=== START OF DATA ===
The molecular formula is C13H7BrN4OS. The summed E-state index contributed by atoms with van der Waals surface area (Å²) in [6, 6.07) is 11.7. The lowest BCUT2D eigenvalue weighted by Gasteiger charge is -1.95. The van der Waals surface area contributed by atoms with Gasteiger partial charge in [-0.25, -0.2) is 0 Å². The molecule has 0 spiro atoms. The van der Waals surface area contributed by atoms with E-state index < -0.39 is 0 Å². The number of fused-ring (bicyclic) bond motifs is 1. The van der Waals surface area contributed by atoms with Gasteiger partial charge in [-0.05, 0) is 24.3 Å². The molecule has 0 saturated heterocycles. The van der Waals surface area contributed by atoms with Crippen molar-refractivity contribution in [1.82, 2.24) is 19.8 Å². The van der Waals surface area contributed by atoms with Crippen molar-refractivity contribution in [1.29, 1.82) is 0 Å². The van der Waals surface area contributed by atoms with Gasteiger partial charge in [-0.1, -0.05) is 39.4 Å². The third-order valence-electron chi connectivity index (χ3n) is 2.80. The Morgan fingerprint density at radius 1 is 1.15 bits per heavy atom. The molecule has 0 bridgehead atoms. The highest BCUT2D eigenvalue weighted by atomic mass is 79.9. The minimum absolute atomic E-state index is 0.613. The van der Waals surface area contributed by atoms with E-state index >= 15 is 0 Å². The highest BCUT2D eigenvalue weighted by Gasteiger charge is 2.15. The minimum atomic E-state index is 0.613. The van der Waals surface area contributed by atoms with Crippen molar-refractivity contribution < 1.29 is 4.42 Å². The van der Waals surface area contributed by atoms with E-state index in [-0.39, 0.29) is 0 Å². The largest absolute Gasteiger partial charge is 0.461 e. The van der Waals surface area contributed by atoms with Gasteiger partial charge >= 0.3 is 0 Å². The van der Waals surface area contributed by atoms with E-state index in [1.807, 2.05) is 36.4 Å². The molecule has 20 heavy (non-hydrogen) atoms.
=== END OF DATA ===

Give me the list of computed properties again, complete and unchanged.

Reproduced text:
The molecular formula is C13H7BrN4OS. The summed E-state index contributed by atoms with van der Waals surface area (Å²) in [6, 6.07) is 11.7. The lowest BCUT2D eigenvalue weighted by Gasteiger charge is -1.95. The van der Waals surface area contributed by atoms with Gasteiger partial charge in [-0.25, -0.2) is 0 Å². The molecule has 0 spiro atoms. The van der Waals surface area contributed by atoms with E-state index < -0.39 is 0 Å². The number of fused-ring (bicyclic) bond motifs is 1. The van der Waals surface area contributed by atoms with Gasteiger partial charge in [-0.05, 0) is 24.3 Å². The molecule has 0 saturated heterocycles. The van der Waals surface area contributed by atoms with Crippen molar-refractivity contribution in [1.82, 2.24) is 19.8 Å². The van der Waals surface area contributed by atoms with Crippen molar-refractivity contribution in [1.29, 1.82) is 0 Å². The van der Waals surface area contributed by atoms with Gasteiger partial charge in [-0.1, -0.05) is 39.4 Å². The third-order valence-electron chi connectivity index (χ3n) is 2.80. The Morgan fingerprint density at radius 1 is 1.15 bits per heavy atom. The molecule has 0 bridgehead atoms. The highest BCUT2D eigenvalue weighted by atomic mass is 79.9. The minimum absolute atomic E-state index is 0.613. The van der Waals surface area contributed by atoms with E-state index >= 15 is 0 Å². The highest BCUT2D eigenvalue weighted by Gasteiger charge is 2.15. The minimum atomic E-state index is 0.613. The van der Waals surface area contributed by atoms with Crippen molar-refractivity contribution < 1.29 is 4.42 Å². The van der Waals surface area contributed by atoms with E-state index in [-0.39, 0.29) is 0 Å². The largest absolute Gasteiger partial charge is 0.461 e. The van der Waals surface area contributed by atoms with Gasteiger partial charge >= 0.3 is 0 Å². The van der Waals surface area contributed by atoms with E-state index in [1.807, 2.05) is 36.4 Å². The molecule has 20 heavy (non-hydrogen) atoms.